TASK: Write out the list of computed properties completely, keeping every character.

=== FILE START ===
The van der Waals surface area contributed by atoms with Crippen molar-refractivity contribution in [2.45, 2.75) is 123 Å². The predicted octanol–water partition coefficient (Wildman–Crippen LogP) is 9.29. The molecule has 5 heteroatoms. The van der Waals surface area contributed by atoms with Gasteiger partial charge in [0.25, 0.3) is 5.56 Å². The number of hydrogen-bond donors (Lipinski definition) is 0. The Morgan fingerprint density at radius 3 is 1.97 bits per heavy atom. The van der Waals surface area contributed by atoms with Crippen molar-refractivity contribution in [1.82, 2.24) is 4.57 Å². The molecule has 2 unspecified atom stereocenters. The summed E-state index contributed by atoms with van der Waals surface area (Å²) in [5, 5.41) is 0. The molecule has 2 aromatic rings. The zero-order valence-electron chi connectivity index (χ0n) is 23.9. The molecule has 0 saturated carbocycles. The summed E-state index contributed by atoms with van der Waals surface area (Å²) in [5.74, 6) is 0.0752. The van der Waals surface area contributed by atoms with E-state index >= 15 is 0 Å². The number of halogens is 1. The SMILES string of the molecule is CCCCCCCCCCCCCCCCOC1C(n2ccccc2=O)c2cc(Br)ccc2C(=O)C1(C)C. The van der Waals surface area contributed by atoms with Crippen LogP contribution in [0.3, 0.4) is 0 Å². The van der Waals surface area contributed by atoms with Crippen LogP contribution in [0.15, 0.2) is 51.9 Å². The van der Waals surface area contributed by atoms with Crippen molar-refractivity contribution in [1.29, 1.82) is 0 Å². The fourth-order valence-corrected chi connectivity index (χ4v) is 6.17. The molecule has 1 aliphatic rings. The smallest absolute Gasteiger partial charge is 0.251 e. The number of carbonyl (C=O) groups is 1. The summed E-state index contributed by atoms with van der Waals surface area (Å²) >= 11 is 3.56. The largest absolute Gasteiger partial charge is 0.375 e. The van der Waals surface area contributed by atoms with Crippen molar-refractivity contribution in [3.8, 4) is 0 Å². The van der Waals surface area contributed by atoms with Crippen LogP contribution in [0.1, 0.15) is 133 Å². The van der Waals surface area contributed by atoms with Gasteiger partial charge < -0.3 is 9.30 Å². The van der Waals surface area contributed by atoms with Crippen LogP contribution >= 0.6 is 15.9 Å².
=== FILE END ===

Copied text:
The van der Waals surface area contributed by atoms with Crippen molar-refractivity contribution in [2.45, 2.75) is 123 Å². The predicted octanol–water partition coefficient (Wildman–Crippen LogP) is 9.29. The molecule has 5 heteroatoms. The van der Waals surface area contributed by atoms with Gasteiger partial charge in [0.25, 0.3) is 5.56 Å². The number of hydrogen-bond donors (Lipinski definition) is 0. The Morgan fingerprint density at radius 3 is 1.97 bits per heavy atom. The van der Waals surface area contributed by atoms with Crippen molar-refractivity contribution in [1.82, 2.24) is 4.57 Å². The molecule has 2 unspecified atom stereocenters. The summed E-state index contributed by atoms with van der Waals surface area (Å²) in [5, 5.41) is 0. The molecule has 2 aromatic rings. The zero-order valence-electron chi connectivity index (χ0n) is 23.9. The molecule has 0 saturated carbocycles. The summed E-state index contributed by atoms with van der Waals surface area (Å²) in [5.74, 6) is 0.0752. The van der Waals surface area contributed by atoms with E-state index >= 15 is 0 Å². The number of halogens is 1. The SMILES string of the molecule is CCCCCCCCCCCCCCCCOC1C(n2ccccc2=O)c2cc(Br)ccc2C(=O)C1(C)C. The van der Waals surface area contributed by atoms with Crippen LogP contribution in [0.3, 0.4) is 0 Å². The van der Waals surface area contributed by atoms with Crippen LogP contribution in [0.15, 0.2) is 51.9 Å². The van der Waals surface area contributed by atoms with Crippen molar-refractivity contribution in [1.29, 1.82) is 0 Å². The fourth-order valence-corrected chi connectivity index (χ4v) is 6.17. The molecule has 1 aliphatic rings. The smallest absolute Gasteiger partial charge is 0.251 e. The number of carbonyl (C=O) groups is 1. The summed E-state index contributed by atoms with van der Waals surface area (Å²) >= 11 is 3.56. The largest absolute Gasteiger partial charge is 0.375 e. The van der Waals surface area contributed by atoms with Crippen molar-refractivity contribution in [3.8, 4) is 0 Å². The van der Waals surface area contributed by atoms with Crippen LogP contribution in [0.1, 0.15) is 133 Å². The van der Waals surface area contributed by atoms with Gasteiger partial charge < -0.3 is 9.30 Å². The van der Waals surface area contributed by atoms with Crippen LogP contribution >= 0.6 is 15.9 Å².